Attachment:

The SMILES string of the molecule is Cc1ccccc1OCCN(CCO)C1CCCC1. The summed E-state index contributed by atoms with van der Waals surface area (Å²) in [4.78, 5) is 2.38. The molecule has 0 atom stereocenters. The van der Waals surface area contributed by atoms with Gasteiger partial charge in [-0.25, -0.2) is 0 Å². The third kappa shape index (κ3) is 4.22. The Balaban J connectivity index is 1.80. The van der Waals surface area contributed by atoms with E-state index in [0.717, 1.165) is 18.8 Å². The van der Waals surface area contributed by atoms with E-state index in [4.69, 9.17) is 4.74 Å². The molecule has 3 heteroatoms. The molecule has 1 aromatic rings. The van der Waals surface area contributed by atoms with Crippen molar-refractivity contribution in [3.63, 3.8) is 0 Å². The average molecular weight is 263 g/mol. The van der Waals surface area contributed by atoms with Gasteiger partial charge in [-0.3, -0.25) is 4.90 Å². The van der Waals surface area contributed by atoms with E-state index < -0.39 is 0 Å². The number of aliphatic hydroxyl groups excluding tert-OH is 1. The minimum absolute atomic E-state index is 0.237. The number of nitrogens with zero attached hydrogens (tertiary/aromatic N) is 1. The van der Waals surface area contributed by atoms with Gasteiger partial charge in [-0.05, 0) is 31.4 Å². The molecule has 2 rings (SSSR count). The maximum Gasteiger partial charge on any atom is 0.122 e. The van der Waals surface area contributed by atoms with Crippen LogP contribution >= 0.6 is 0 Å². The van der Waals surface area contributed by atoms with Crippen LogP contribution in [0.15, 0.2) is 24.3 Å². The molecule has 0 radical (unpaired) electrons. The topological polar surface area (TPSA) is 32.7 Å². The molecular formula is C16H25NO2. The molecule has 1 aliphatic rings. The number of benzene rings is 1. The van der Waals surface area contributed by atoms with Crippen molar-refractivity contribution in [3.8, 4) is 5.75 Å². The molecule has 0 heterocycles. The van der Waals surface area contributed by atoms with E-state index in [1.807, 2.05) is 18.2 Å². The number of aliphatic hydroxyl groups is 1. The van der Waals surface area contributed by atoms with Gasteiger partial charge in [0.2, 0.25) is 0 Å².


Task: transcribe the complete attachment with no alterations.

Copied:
The SMILES string of the molecule is Cc1ccccc1OCCN(CCO)C1CCCC1. The summed E-state index contributed by atoms with van der Waals surface area (Å²) in [4.78, 5) is 2.38. The molecule has 0 atom stereocenters. The van der Waals surface area contributed by atoms with Gasteiger partial charge in [-0.25, -0.2) is 0 Å². The third kappa shape index (κ3) is 4.22. The Balaban J connectivity index is 1.80. The van der Waals surface area contributed by atoms with E-state index in [0.717, 1.165) is 18.8 Å². The van der Waals surface area contributed by atoms with E-state index in [4.69, 9.17) is 4.74 Å². The molecule has 3 heteroatoms. The molecule has 1 aromatic rings. The van der Waals surface area contributed by atoms with Crippen molar-refractivity contribution in [3.63, 3.8) is 0 Å². The average molecular weight is 263 g/mol. The van der Waals surface area contributed by atoms with Gasteiger partial charge in [-0.3, -0.25) is 4.90 Å². The van der Waals surface area contributed by atoms with E-state index < -0.39 is 0 Å². The number of aliphatic hydroxyl groups excluding tert-OH is 1. The minimum absolute atomic E-state index is 0.237. The number of nitrogens with zero attached hydrogens (tertiary/aromatic N) is 1. The van der Waals surface area contributed by atoms with Gasteiger partial charge in [-0.05, 0) is 31.4 Å². The molecule has 2 rings (SSSR count). The maximum Gasteiger partial charge on any atom is 0.122 e. The van der Waals surface area contributed by atoms with Crippen LogP contribution >= 0.6 is 0 Å². The van der Waals surface area contributed by atoms with Crippen LogP contribution in [0.15, 0.2) is 24.3 Å². The molecule has 0 radical (unpaired) electrons. The topological polar surface area (TPSA) is 32.7 Å². The molecular formula is C16H25NO2. The molecule has 1 aliphatic rings. The number of benzene rings is 1. The van der Waals surface area contributed by atoms with Crippen molar-refractivity contribution in [3.8, 4) is 5.75 Å². The molecule has 0 heterocycles. The van der Waals surface area contributed by atoms with E-state index in [1.807, 2.05) is 18.2 Å². The number of aliphatic hydroxyl groups is 1. The van der Waals surface area contributed by atoms with Gasteiger partial charge in [0.2, 0.25) is 0 Å².